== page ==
Sandy Beaches are everything to us here in Southern California, a central pillar of both our cultural identity and economic engine. They are where we birthed surf culture (on beaches like Huntington and Surfrider), invented beach volleyball (on beaches like Manhattan Beach and Redondo), trained our young people to fight the axis powers of WWII (on beaches across Coronado Island and Mugu Lagoon), have filmed our entertainment for a century (on beaches like Leo Carrillo and Will Rogers), see the manifestation of climate change/sea level most clearly (at Ventura’s Surfer’s Point Beach), pump ourselves up to become the next action movie star or guvernator (this really only ever happens on Venice…check out Jim’s killer glass if you go), stare over the tops of our sunglasses at scantily clad people (on any beach you can think of this holiday weekend) and first learned how devastating an oil spill can really be (on beaches across Ventura and Santa Barbara Counties in 1969).
Our most recent, state-wide economic data comes from a colleague (the great Dr. King) up at San Francisco State University way back in 2002 who showed that California’s sandy beaches generate about $21 billion dollars EACH YEAR (in 2002 dollars) in both direct spending and generated taxes. That’s billion with a “b” and that probably seems more profitable than either a Presidential Election or a WholeFoods kitty-corner to a Bel-Air Yoga Studio. In sandy beaches we’ve got an ecosystem that is part culture cauldron and part money mill. The downside is that we don’t seem to give sandy beaches their due when it comes to doing the most minimal things we can to keep them in place and healthy. We are more than happy to armor our coastline, pave over our dunes, dam our rivers, and stick jetties out into the sea to cutoff or otherwise screw with sand movement, the central lifeblood of our beach systems. And each year we spend a few tens of millions of dollars on beach nourishment and other forms of beach restoration. In the world of “Return On Investment” beaches are either a cash cow, an incredibly poorly managed part of our society’s cultural infrastructure, or both.
The eroding Venice Beach Jetty: An example of poor beach management.
Sometimes folks from afar tell me that only the wealthy or powerful frequent the beaches here in SoCal. Nothing could be further from the truth. Every fall for the past decade, students in my ESRM 462: Coastal and Marine Management Class have conducted face-to-face surveys in Santa Barbara, Ventura, and northern Los Angeles Counties, talking to somewhere between 1,000 and 1,500 people each year. Our CSUCI Survey of Public Opinion of Coastal Resources is (among other things) a longitudinal survey of opinions and behaviors surrounding sandy beaches. This instrument has shown us that the vast, vast majority of us go to our sandy beaches all the time (see page 35 here or this link for the most recent summary of our data; note: an updated publication will be out in the next few months spanning a decade of data). For example, our most recent data from our 2014 surveys showed that when we asked folks to identify the last open space they visited, 78% of them said “the coast” or something to that effect with 60% explicitly naming one of our local sandy beaches. When we ask them how often we go to the beach (see below), a third of us go to the beach weekly. If we up the timeframe, we see that two-thirds of us go monthly and essentially everybody headed out at least a few times (89%) in 2014.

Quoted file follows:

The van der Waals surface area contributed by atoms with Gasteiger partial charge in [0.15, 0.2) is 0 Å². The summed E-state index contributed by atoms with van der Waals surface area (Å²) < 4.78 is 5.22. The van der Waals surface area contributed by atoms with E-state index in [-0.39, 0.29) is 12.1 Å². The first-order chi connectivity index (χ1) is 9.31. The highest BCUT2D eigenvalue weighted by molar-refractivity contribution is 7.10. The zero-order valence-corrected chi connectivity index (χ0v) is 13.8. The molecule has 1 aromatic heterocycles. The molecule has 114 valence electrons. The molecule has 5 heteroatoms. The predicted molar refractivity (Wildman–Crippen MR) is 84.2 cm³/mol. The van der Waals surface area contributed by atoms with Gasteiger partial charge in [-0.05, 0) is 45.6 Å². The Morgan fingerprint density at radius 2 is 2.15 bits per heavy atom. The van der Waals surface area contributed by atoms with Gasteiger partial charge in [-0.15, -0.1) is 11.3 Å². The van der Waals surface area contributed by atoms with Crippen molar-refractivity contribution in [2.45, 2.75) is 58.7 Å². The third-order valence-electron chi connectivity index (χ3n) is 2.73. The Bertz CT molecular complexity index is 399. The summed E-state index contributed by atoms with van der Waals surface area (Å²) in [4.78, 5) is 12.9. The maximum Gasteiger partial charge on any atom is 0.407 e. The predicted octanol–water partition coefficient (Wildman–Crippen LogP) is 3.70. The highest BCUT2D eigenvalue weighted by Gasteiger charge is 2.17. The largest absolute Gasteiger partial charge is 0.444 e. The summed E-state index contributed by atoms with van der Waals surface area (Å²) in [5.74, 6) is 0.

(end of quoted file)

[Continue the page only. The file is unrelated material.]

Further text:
These beach visitation rates are robust: household income has little to do with explaining this variation. And while people living in ZIP Codes that touch the coastline are more likely to spend time at the beach, we see very high visitation rates from folks across all SoCal ZIP Codes/geographies. Similarly, people whose first language is English are as likely to go as native Spanish speakers. The beach really is a resource for us all and part of our shared Californian heritage. The ubiquity of our beaches and our high frequenting of them seems behind the almost visceral response of the public to oil spills on beaches. I am seeing this exact phenomenon play out at the Refugio Oil Spill. As we have been sampling our beach monitoring sites in northern Santa Barbara County these past several days, we are constantly bumping into people asking what we are doing and then telling us how angry/sorry/beside themselves they are. They reiterate the hurt they feel and often will segue into a key beach memory or favorite beach-going activity. It has struck me that this is very similar to what my family and friends say when we gather for a high school reunion or a wedding or a funeral. Our attachment to beaches here is deep. This spill, regardless of the size or net ecological impact, has struck folks in their heart.
Lets get this stuff cleaned up and restore Refugio.
We want our beaches back.